Quick-commerce grocery delivery services — JOKR, Gorillas and Fridge No More — have become part of the fabric of life in New York City, with more and more of the city’s nine million residents turning to fast, convenient delivery instead of heading to one of the more than 10,000 bodegas on neighborhood corners.
While the app-based delivery services were a lifeline to households locked down during the pandemic, bodegas are witnessing a continuing reliance on smartphone-based ordering via specialty apps, which promise super-fast delivery at lower prices.
NYC-based small businesses are concerned that thousands of bodegas will be forced to shutter as new grocery delivery apps keep arriving on the scene, according to a CBS report on Tuesday (Nov. 23).
Founder and head of the Bodega and Small Business Group — which represents 2,000 bodegas across the city — Francisco Marte has operated his bodega in the same Bronx neighborhood for 20 years and is part of the fabric that makes up the community.
“We’re from the community. We’ve been serving the community in the worst times, so we deserve to be protected,” Marte said.
After struggling to hang on through the pandemic, Marte said that now many mom-and-pop shops are being hammered by delivery apps promising 15 delivery of groceries.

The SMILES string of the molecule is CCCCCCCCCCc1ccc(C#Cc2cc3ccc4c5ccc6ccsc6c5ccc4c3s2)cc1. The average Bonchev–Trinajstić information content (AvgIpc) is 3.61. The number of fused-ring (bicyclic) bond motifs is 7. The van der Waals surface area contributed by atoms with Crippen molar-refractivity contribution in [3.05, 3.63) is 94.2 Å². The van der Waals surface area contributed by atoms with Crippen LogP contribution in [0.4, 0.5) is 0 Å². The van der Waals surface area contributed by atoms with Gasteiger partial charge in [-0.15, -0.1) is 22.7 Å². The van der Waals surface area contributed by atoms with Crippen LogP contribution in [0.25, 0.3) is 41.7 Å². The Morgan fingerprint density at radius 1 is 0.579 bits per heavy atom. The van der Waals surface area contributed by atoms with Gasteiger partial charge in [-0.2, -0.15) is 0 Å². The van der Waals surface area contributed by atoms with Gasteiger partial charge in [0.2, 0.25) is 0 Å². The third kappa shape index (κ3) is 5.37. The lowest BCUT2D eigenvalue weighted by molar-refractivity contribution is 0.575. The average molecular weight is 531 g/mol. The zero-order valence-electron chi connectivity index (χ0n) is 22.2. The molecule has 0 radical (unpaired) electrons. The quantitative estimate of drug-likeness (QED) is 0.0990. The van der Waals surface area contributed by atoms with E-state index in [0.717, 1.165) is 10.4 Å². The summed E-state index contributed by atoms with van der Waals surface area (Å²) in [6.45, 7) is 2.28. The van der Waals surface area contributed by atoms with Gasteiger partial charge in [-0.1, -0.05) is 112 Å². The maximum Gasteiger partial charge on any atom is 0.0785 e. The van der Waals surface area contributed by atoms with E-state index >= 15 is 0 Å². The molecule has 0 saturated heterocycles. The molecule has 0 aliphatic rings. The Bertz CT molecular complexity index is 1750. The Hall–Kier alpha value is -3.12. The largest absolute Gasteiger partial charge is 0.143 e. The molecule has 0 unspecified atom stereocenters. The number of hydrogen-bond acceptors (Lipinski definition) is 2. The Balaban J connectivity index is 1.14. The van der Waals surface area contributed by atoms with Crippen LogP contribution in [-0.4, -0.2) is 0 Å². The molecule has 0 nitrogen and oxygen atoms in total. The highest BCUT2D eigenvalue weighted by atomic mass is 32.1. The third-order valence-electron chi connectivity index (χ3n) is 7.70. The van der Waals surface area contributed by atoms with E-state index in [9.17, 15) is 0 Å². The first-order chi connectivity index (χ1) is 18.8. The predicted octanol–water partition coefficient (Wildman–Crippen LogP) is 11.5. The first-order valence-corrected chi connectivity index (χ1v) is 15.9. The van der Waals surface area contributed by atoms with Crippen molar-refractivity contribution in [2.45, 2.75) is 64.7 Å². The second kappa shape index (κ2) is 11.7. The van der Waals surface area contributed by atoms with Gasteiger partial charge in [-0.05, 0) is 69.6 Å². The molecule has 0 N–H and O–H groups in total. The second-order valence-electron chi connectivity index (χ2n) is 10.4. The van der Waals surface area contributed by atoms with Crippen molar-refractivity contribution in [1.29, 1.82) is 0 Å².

Marte said he is concerned that the apps will do to bodegas what rideshares did to yellow cabs.
“We cannot compete with them,” Marte said.
The apps largely work out of fulfillment centers dotted around the city that are generally not open to the public.
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In the past six months, the delivery app Gorillas opened 13 locations in four boroughs, with Gorillas’ head of operations Adam Wacenske stating that company is “hyper-focused on New York.”
Manhattan Borough President Gale Brewer said the app delivery services were “definitely market disruptors.”
Brewer pressed several city agencies in October to regulate the new businesses, questioning if zoning allowed for food fulfillment warehouses in retail locations.
“If they’re not legal they must be evicted and the city must come in and say you’re not welcome here,” Brewer said.
In the meantime, however, bodega owners have requested that City Hall help them adopt the same delivery tech the apps use.
“We need that type of funding to help us so we can access the technologies,” Marte said.